These plots become even more fascinating when one compares one country today to the same country +/-50 years. I think a short course in demograhics should be required for policy makers dealing with plans like social security and medicare, that take from today's worker to pay for today's retirees benefits instead of investing the money.

One last note because the figures ended up being rather small. The horizontal axis is population with zero in the middle and female population in blue increasing to the left and male population in red increasing to the right. Each horizontal red and blue line represents a histogram of the population for a specific age category. The age categories are 5 year age spans proceeding from 0-5 years old on up to 95-100 years old. I'm sure there's a much simpler way to explain this, but I'm tired and it escapes me right now.

Zimbabwe


Italy


China


US


Source for my Population Graphs: Population Division of the Department of Economic and Social Affairs of the United Nations Secretariat, World Population Prospects: The 2006 Revision and World Urbanization Prospects: The 2005 Revision, http://esa.un.org/unpp, Wednesday, September 26, 2007;

5 comments:

Kevin said...

MB,

Nice catch. Maybe engineers are more prone to notice it, but I'd hope everyone would be perturbed by it.

The graph appears to be intentionally misleading since it ends at 2032 which matches the predicted point of reversal which would be evident even with its chaotic X-axis scale (11, 18, 8, 10, 5, 27). However, the message of the article directly contradicts the graph which might suggest that some incompetence is also in the mix.

From the article:
"""Chinese officials say the current fertility rate is between 1.7 and 1.8 births per woman, well below the 2.1 births needed to keep the population at a stable level.

Overseas experts dispute this figure; they say the fertility rate is even lower and stands at 1.5.
"""

If this is accurate, then why isn't it reflected in either graph's data by a current decline in population? Since 2.1 would represent perfect replacement and a zero slope, anything less than that should be a negative slope, right? What am I missing? Immigration?

Kevin

MamasBoy said...

Kevin,

Great point. It takes a long time for population levels to catch up with fertility levels. Growth is the net birth rate minus the net death rate. There is an inherrant lag in changes because of people die many years after they are born. This lag is exacerbated in an environment of increasing healthcare quality and lifespans. Typically, the birth rate decreases with increased development and urbanization. This also tends to increase the life expectency. Countries like Russia, with decreasing lifespan expectancies, experience this decrease sooner than others.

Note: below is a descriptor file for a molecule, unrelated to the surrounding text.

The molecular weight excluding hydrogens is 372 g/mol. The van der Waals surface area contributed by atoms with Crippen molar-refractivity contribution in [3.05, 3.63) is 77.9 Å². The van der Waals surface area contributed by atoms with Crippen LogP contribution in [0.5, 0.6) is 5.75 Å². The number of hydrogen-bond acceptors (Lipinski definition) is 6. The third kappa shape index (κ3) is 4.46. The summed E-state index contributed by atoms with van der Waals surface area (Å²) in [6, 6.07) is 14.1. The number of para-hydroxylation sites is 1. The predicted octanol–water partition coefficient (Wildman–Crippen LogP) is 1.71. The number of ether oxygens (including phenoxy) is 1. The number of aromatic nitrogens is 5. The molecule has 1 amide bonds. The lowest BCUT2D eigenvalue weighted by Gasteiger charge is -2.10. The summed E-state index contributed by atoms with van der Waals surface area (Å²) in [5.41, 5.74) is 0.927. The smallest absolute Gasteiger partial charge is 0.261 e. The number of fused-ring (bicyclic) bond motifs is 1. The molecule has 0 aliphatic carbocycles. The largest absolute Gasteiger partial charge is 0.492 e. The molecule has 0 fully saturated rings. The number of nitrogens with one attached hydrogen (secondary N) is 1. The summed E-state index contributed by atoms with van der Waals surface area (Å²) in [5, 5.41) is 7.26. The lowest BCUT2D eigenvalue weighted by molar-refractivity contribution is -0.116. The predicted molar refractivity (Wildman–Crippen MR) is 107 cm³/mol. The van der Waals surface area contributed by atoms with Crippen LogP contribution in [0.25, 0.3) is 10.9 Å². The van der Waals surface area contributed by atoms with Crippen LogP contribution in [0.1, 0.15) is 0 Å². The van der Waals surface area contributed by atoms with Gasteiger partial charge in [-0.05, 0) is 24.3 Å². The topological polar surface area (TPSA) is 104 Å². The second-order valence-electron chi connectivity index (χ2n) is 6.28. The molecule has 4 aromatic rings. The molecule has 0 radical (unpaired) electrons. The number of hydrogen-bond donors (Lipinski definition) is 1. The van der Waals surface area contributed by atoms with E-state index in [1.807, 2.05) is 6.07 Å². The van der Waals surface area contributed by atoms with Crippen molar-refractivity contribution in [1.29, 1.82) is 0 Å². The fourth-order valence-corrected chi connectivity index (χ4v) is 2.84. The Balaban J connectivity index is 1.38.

I will try to post some more pictures in the main body of the post that illustrate this better.

MB

Kevin said...

MB,

Wow! What an amazingly detailed response to my humble question. :) Thanks!

Neat Histograms. Did you use Excel? From a distance, they look symmetrical but the difference between male and female populations is interesting as it's presumably reflective of generational events and mortality differences. It would be neat if there were a vertical line indicating the difference (though please don't spend any more time on my account :)).

Thanks for pointing out my mistake in missing the lag between the birth of the child and the death of the parents as represented by the fertility rates. It seems obvious now. :) I accounted for net growth by comparing the fertility rate to the stable fertility rate, but the result was proportional to a sort of generational growth rate rather than instantaneous growth rate.

The BBC should hire you. :)

Kevin

MamasBoy said...

Kevin,

Yes, I used excel. I can e-mail the file to you if you are interested in playing with it. I actually already did what you suggested, but don't want to take the time or room to print them off as *.jpg's and post them. Drop an e-mail and I'll get them to you: fullFirstName.lastName@gmail.com. Mark has it, if you forget my name.

MB

Kevin said...

e-mail sent. Thanks. :)